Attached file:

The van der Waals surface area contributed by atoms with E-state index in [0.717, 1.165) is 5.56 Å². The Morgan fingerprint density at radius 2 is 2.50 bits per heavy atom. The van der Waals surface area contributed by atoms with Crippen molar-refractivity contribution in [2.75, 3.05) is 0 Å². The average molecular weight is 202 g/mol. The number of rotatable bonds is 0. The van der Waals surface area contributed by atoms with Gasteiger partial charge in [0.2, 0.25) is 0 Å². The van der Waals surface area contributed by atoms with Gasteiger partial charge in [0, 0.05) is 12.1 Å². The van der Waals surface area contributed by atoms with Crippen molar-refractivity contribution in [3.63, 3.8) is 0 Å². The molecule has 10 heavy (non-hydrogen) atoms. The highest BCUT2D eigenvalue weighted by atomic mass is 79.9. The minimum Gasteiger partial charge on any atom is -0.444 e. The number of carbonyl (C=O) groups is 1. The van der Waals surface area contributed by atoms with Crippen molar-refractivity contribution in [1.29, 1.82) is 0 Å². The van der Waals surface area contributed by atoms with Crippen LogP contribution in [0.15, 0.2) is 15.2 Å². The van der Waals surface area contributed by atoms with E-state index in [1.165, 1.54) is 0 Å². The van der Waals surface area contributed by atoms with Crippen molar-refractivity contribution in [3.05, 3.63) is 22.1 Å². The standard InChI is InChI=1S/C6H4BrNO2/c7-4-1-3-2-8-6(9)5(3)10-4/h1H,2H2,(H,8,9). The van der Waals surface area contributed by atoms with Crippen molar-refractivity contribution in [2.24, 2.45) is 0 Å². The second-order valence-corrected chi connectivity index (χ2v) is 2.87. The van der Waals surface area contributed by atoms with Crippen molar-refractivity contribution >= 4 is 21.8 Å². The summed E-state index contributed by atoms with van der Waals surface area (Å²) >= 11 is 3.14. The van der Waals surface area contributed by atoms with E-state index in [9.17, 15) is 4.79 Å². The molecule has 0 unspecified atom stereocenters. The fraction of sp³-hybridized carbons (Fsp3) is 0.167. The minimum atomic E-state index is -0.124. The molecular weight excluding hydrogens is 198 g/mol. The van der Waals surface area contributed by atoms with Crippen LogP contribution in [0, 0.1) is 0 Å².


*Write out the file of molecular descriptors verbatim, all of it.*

The van der Waals surface area contributed by atoms with E-state index in [0.717, 1.165) is 5.56 Å². The Morgan fingerprint density at radius 2 is 2.50 bits per heavy atom. The van der Waals surface area contributed by atoms with Crippen molar-refractivity contribution in [2.75, 3.05) is 0 Å². The average molecular weight is 202 g/mol. The number of rotatable bonds is 0. The van der Waals surface area contributed by atoms with Gasteiger partial charge in [0.2, 0.25) is 0 Å². The van der Waals surface area contributed by atoms with Gasteiger partial charge in [0, 0.05) is 12.1 Å². The van der Waals surface area contributed by atoms with Crippen molar-refractivity contribution in [3.63, 3.8) is 0 Å². The molecule has 10 heavy (non-hydrogen) atoms. The highest BCUT2D eigenvalue weighted by atomic mass is 79.9. The minimum Gasteiger partial charge on any atom is -0.444 e. The number of carbonyl (C=O) groups is 1. The van der Waals surface area contributed by atoms with Crippen molar-refractivity contribution in [1.29, 1.82) is 0 Å². The van der Waals surface area contributed by atoms with Crippen LogP contribution in [0.15, 0.2) is 15.2 Å². The van der Waals surface area contributed by atoms with E-state index in [1.165, 1.54) is 0 Å². The van der Waals surface area contributed by atoms with Crippen molar-refractivity contribution in [3.05, 3.63) is 22.1 Å². The standard InChI is InChI=1S/C6H4BrNO2/c7-4-1-3-2-8-6(9)5(3)10-4/h1H,2H2,(H,8,9). The van der Waals surface area contributed by atoms with Crippen molar-refractivity contribution in [2.24, 2.45) is 0 Å². The second-order valence-corrected chi connectivity index (χ2v) is 2.87. The van der Waals surface area contributed by atoms with Crippen molar-refractivity contribution >= 4 is 21.8 Å². The summed E-state index contributed by atoms with van der Waals surface area (Å²) >= 11 is 3.14. The van der Waals surface area contributed by atoms with E-state index in [9.17, 15) is 4.79 Å². The molecule has 0 unspecified atom stereocenters. The fraction of sp³-hybridized carbons (Fsp3) is 0.167. The minimum atomic E-state index is -0.124. The molecular weight excluding hydrogens is 198 g/mol. The van der Waals surface area contributed by atoms with Crippen LogP contribution in [0, 0.1) is 0 Å².